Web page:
And Mr Abbas's credibility suffered further when the PA initially agreed, under Israeli and US pressure, to allow the postponement of a UN vote on the Goldstone report which was heavily critical of Israel's conduct during the operation.
But, under him and his appointed Prime Minister Salam Fayyad, the West Bank economy has shown signs of improvement while Gaza has suffered under a crippling Israeli-Egyptian blockade aimed at weakening Hamas.
Born in Safed in British Mandate Palestine in 1935, he is one of the few surviving founder members of Fatah - the main political grouping within the PLO.
In exile in Qatar during the late 1950s, he helped recruit a group of Palestinians to the cause. They went on to become key figures in the PLO.
He co-founded Fatah with Arafat and accompanied him into exile in Jordan, then Lebanon and then Tunisia. In the early days of the movement, he became respected for his clean and simple living.
Mr Abbas studied law in Egypt before doing a doctorate in Moscow. He is the author of several books.
But some Jewish groups have criticised both his doctorate and the resulting book, The Other Side: the Secret Relationship Between Nazism and Zionism, as works of Holocaust denial.
They claim he downplayed the number of victims and accused Jews of collaborating with the Nazis.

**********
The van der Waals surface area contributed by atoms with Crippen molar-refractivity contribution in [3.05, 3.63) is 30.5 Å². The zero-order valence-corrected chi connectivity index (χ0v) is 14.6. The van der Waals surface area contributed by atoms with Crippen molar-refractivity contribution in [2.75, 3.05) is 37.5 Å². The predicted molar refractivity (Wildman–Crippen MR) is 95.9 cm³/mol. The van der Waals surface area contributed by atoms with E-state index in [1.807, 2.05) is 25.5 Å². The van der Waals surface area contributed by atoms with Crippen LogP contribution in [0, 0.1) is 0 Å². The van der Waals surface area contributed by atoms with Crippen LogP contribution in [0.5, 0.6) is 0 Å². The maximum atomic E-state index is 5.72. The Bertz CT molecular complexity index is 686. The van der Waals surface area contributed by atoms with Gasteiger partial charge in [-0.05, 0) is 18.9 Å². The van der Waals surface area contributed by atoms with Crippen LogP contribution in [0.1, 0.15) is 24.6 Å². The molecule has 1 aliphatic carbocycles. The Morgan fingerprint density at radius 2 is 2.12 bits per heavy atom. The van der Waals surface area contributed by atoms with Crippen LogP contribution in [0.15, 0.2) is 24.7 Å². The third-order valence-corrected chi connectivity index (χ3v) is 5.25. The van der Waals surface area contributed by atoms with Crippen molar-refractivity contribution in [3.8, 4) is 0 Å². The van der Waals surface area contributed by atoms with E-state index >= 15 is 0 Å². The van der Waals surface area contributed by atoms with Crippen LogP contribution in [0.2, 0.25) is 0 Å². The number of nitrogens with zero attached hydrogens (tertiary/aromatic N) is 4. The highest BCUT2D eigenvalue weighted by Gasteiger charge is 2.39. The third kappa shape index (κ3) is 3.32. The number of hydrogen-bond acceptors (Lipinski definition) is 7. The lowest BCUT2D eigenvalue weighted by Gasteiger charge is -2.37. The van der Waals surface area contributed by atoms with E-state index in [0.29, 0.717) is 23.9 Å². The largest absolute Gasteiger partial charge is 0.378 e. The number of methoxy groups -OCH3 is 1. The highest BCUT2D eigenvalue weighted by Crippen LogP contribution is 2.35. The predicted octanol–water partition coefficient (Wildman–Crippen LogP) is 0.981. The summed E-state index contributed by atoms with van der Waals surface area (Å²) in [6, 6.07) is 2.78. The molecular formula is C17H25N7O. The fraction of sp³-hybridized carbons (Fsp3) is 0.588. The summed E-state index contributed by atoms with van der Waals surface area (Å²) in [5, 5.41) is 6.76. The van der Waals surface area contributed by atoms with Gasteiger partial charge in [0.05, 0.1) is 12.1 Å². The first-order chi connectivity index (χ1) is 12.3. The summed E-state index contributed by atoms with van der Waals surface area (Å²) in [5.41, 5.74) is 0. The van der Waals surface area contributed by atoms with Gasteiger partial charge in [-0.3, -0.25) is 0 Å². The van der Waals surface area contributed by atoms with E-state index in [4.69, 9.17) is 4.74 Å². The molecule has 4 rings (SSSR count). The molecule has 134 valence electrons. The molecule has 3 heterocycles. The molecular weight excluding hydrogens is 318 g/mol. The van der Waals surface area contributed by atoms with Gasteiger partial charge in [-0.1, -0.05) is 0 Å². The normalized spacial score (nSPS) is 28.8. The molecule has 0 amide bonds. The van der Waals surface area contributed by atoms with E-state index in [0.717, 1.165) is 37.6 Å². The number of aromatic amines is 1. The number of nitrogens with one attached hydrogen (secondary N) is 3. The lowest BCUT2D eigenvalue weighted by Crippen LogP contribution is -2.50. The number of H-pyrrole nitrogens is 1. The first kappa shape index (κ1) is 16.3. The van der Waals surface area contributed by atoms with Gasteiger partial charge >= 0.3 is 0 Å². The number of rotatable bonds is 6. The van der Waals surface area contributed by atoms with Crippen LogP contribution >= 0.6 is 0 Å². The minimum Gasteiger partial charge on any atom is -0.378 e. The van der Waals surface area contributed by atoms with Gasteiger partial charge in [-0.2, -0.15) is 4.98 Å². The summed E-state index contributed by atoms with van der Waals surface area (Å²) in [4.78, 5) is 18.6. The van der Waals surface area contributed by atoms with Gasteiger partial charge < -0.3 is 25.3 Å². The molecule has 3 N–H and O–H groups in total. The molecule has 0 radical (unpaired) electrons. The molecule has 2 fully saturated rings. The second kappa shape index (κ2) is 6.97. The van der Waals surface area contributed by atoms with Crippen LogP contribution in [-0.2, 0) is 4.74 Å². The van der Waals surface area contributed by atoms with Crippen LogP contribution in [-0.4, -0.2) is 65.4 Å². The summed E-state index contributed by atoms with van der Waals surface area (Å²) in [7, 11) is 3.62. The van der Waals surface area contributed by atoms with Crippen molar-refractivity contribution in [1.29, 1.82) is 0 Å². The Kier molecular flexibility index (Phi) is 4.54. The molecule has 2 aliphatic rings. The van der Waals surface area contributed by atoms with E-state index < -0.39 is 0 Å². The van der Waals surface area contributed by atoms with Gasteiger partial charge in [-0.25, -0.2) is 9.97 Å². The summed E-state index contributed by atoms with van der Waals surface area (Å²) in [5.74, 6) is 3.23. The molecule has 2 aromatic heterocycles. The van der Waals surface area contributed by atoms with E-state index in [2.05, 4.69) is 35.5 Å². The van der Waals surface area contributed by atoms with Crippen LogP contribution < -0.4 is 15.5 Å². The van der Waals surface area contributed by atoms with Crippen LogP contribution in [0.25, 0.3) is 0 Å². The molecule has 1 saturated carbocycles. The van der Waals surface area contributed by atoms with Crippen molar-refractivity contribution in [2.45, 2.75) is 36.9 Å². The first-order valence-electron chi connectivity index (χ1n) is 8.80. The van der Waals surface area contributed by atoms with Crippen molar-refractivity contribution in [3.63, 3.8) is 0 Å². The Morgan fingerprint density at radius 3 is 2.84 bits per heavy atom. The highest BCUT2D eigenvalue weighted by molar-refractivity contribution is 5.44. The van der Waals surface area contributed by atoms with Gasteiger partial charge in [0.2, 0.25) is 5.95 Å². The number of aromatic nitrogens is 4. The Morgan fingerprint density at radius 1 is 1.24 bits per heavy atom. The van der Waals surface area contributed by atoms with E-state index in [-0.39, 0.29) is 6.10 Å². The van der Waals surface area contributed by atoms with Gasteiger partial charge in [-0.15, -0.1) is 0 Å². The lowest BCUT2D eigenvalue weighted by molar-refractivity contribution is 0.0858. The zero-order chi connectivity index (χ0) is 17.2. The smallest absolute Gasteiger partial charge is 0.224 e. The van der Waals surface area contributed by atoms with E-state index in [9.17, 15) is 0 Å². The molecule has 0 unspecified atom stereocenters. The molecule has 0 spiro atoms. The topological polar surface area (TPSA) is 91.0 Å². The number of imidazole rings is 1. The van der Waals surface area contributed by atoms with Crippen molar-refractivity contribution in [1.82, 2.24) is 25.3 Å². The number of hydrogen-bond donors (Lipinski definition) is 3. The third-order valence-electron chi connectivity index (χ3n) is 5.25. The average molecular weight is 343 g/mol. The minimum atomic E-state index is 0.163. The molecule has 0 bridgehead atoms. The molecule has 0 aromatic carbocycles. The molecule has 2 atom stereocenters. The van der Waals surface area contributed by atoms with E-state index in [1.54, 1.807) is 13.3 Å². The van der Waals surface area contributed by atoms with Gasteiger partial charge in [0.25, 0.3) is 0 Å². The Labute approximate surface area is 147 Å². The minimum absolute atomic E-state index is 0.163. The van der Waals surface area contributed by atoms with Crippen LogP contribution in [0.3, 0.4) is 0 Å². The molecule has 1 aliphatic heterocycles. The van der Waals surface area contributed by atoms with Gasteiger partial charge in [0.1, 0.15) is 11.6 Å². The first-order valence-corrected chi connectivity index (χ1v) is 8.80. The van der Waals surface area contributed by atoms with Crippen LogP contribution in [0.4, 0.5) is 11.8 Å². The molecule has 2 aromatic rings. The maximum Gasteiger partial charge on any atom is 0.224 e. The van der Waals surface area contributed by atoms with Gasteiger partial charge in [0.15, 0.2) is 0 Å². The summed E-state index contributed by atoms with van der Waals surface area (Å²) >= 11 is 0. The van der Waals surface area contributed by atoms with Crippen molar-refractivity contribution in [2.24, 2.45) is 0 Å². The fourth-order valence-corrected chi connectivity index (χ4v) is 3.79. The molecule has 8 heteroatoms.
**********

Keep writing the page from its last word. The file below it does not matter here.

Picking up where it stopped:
He denied that charge in an interview with the Israeli daily Haaretz in May 2003.
"I quoted an argument between historians in which various numbers of casualties were mentioned. One wrote there were 12 million victims and another wrote there were 800,000," he told the newspaper.
"I have no desire to argue with the figures. The Holocaust was a terrible, unforgivable crime against the Jewish nation, a crime against humanity that cannot be accepted by humankind," he said.
Mahmoud Abbas always kept to the background, but also built up a network of powerful contacts that included Arab leaders and heads of intelligence services.
This enabled him to become a successful fundraiser for the PLO and to take on an important security role in the early 1970s, before being appointed head of the PLO's department for national and international relations in 1980.
Regarded as a pragmatist, he was one of the main initiators of the dialogue with Jewish left-wing and pacifist movements in the 1970s and in the difficult years before negotiations were eventually started between Israel and the Palestinians.
Viewed as one of the architects of the Oslo peace process, he accompanied Arafat to the White House in 1993 to sign the Oslo Accords.
Mr Abbas was the PA's prime minister from May 2003 until his resignation almost four months later after a power struggle with Arafat over control of Palestinian security forces.
His leadership assumption of leadership after Arafat's death was meant to open a new chapter in Israeli-Palestinian relations in which the peace plan known as the roadmap was meant to lead both sides towards resolution.
But the bitter struggle between the Israel and Hamas has to a large degree left him on the sidelines.
Mr Abbas currently governs only a portion of the territory controlled by Palestinians. And, in spite of all his pragmatism, he faces a right-wing Israeli prime minister with whom he cannot find common ground.